Clover Gets Wired

So a couple of days ago my father-in-law asked if we had seen the new issue of Wired yet. It’s one of my favorite magazines, and since my father-in-law loves geeky tech stuff as much as me I bought him a subscription last year for Christmas. Anyway, the answer was no, but he said to keep an eye out for it.And what do you know but it arrived yesterday and it has one of the first in-depth consumer magazine stories I’ve seen about the Clover and Starbucks acquisition of the Coffee Equipment Company. You can read it online here:

It’s a very interesting story and actually filled me in on a bit of the behind the scenes/acquisition of the Starbucks/Clover saga that I hadn’t heard before. And I’m more than a little jealous that Zander got his picture smack in the middle of Wired. Cool.

About Ken 262 Articles
Kenneth R. Olson (he/him) is co-founder and publisher of Barista Magazine the worldwide trade magazine for the professional coffee community. He has written extensively about specialty coffee, traveled near and far for stories, activities, and fun, and been invited to present on topics important to coffee culture. He is also an avid fan of the Portland Trail Blazers, the Washington Huskies, and public libraries.


  1. When I got my copy, that was the first article that I read-all the way through. I read about the acquistion earlier this year, but I wasn’t aware that Clover had cut off selling new units to independents.

  2. Some interesting details in the Wired article – although the topic was well covered back in March when it was announced.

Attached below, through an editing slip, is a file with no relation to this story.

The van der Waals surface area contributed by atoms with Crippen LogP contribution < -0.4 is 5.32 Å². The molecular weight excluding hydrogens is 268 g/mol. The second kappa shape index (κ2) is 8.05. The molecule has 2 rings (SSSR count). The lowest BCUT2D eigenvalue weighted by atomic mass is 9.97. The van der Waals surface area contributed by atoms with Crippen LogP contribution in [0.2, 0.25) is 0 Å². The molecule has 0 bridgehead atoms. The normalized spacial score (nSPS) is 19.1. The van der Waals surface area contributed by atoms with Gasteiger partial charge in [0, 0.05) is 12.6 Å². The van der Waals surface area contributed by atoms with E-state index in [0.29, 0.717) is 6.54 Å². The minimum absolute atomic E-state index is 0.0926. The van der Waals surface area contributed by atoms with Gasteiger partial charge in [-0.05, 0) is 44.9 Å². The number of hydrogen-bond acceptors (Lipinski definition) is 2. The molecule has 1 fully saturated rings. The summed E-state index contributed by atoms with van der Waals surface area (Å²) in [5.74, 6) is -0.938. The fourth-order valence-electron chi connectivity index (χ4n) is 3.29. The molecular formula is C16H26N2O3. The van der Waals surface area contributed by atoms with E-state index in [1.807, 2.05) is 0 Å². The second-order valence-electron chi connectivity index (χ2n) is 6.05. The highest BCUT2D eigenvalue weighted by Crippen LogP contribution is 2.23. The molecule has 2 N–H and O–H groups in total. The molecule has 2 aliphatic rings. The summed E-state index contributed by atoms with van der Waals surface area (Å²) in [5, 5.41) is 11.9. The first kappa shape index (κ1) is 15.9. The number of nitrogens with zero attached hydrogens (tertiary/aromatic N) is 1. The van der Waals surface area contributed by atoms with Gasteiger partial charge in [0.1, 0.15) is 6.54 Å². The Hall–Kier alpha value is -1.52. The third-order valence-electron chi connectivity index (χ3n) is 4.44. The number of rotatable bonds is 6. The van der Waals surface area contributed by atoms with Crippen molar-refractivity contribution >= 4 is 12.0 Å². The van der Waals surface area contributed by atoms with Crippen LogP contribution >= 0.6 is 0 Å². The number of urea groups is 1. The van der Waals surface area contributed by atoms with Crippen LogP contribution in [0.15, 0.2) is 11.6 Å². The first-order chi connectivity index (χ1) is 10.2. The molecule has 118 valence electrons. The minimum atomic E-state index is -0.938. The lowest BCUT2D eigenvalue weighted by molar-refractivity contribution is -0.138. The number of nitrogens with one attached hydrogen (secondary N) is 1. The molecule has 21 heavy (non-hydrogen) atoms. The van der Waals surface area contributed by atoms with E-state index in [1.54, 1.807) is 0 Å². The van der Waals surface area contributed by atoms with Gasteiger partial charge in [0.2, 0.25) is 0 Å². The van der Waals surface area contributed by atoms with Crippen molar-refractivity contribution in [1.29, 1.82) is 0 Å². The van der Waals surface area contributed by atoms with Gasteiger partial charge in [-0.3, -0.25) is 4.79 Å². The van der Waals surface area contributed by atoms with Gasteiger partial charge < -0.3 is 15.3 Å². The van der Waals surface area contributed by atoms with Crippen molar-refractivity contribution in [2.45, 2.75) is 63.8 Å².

We (River Maiden Artisan Coffee) have one of the 70 or so Clovers in the U.S. (we got ours in November ’07). It’s been a real asset to us. It allowed us for example to sell the Panama Esmeralda Especial for nearly $15 a cup. It definitely gives you an ability to showcase single origin coffees at their finest – something most cafes only dream of.

    The reason he sold, I believe though, was it wasn’t the right market for most cafe owners. It’s price at $11K alone scared off plenty, but it’s also very coffee intensive. To make one 12 oz. cup of Clover, it takes 39 grams. You can make an entire pot of traditional drip with just 145 grams.

    Most cafes are more interested in margin than in producing the finest coffee experience. That means the only real market for the Clover were roasters who were sourcing their own coffees and not paying the wholesale markup for roasted beans that most cafes do (like us with our roaster – Stumptown).

    As far as Starbucks goes, I see the angle they were going for, but simply their coffees weaknesses will be highlighted by the Clover. Add in the one minute prep time for each cup, and I think Clovers won’t last long at Starbucks

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